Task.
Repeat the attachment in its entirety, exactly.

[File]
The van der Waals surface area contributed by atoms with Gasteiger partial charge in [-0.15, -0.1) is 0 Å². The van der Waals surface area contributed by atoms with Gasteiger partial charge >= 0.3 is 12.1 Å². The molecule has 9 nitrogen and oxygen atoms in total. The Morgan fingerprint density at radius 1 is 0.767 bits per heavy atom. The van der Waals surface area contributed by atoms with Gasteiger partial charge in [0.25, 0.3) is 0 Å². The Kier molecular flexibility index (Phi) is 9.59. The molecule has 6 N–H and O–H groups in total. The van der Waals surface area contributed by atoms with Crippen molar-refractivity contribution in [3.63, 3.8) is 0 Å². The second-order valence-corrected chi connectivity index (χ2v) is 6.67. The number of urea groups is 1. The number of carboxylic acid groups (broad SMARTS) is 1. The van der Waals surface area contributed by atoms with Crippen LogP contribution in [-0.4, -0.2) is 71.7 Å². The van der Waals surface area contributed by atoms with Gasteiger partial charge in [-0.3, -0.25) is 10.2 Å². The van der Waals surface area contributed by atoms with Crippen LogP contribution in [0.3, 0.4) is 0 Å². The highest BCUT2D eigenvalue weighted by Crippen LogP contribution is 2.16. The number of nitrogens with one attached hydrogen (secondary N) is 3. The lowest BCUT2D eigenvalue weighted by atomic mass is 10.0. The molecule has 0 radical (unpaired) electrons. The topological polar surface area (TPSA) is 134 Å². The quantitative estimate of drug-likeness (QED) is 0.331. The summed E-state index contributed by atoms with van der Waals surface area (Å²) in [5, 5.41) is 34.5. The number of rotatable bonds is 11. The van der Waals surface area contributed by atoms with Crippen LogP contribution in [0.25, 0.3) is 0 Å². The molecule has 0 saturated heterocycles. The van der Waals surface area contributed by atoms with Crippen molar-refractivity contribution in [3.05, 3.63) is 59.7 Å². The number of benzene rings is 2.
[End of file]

The van der Waals surface area contributed by atoms with Gasteiger partial charge in [-0.15, -0.1) is 0 Å². The van der Waals surface area contributed by atoms with Gasteiger partial charge >= 0.3 is 12.1 Å². The molecule has 9 nitrogen and oxygen atoms in total. The Morgan fingerprint density at radius 1 is 0.767 bits per heavy atom. The van der Waals surface area contributed by atoms with Gasteiger partial charge in [0.25, 0.3) is 0 Å². The Kier molecular flexibility index (Phi) is 9.59. The molecule has 6 N–H and O–H groups in total. The van der Waals surface area contributed by atoms with Crippen molar-refractivity contribution in [3.63, 3.8) is 0 Å². The second-order valence-corrected chi connectivity index (χ2v) is 6.67. The number of urea groups is 1. The number of carboxylic acid groups (broad SMARTS) is 1. The van der Waals surface area contributed by atoms with Crippen LogP contribution in [-0.4, -0.2) is 71.7 Å². The van der Waals surface area contributed by atoms with Gasteiger partial charge in [-0.3, -0.25) is 10.2 Å². The van der Waals surface area contributed by atoms with Crippen LogP contribution in [0.3, 0.4) is 0 Å². The highest BCUT2D eigenvalue weighted by Crippen LogP contribution is 2.16. The number of nitrogens with one attached hydrogen (secondary N) is 3. The lowest BCUT2D eigenvalue weighted by atomic mass is 10.0. The molecule has 0 radical (unpaired) electrons. The topological polar surface area (TPSA) is 134 Å². The quantitative estimate of drug-likeness (QED) is 0.331. The summed E-state index contributed by atoms with van der Waals surface area (Å²) in [5, 5.41) is 34.5. The number of rotatable bonds is 11. The van der Waals surface area contributed by atoms with Crippen LogP contribution in [0.25, 0.3) is 0 Å². The molecule has 0 saturated heterocycles. The van der Waals surface area contributed by atoms with Crippen molar-refractivity contribution in [3.05, 3.63) is 59.7 Å². The number of benzene rings is 2.